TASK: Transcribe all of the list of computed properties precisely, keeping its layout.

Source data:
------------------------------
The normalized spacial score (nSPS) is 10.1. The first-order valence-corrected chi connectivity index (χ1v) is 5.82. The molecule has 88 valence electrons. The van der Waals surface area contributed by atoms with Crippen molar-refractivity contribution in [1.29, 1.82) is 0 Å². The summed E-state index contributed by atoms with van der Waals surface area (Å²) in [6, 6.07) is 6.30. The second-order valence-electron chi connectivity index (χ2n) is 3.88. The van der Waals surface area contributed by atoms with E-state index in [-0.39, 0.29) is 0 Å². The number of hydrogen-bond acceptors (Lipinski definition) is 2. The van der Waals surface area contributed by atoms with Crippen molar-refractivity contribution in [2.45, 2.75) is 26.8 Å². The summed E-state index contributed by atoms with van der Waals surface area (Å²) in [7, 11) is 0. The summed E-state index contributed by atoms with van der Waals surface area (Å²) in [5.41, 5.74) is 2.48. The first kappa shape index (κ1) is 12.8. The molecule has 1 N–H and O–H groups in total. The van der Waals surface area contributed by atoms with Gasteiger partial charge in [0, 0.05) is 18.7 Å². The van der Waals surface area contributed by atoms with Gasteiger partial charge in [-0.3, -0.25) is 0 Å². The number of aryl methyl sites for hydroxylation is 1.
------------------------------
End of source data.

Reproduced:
The normalized spacial score (nSPS) is 10.1. The first-order valence-corrected chi connectivity index (χ1v) is 5.82. The molecule has 88 valence electrons. The van der Waals surface area contributed by atoms with Crippen molar-refractivity contribution in [1.29, 1.82) is 0 Å². The summed E-state index contributed by atoms with van der Waals surface area (Å²) in [6, 6.07) is 6.30. The second-order valence-electron chi connectivity index (χ2n) is 3.88. The van der Waals surface area contributed by atoms with E-state index in [-0.39, 0.29) is 0 Å². The number of hydrogen-bond acceptors (Lipinski definition) is 2. The van der Waals surface area contributed by atoms with Crippen molar-refractivity contribution in [2.45, 2.75) is 26.8 Å². The summed E-state index contributed by atoms with van der Waals surface area (Å²) in [7, 11) is 0. The summed E-state index contributed by atoms with van der Waals surface area (Å²) in [5.41, 5.74) is 2.48. The first kappa shape index (κ1) is 12.8. The molecule has 1 N–H and O–H groups in total. The van der Waals surface area contributed by atoms with Gasteiger partial charge in [0, 0.05) is 18.7 Å². The van der Waals surface area contributed by atoms with Gasteiger partial charge in [-0.3, -0.25) is 0 Å². The number of aryl methyl sites for hydroxylation is 1.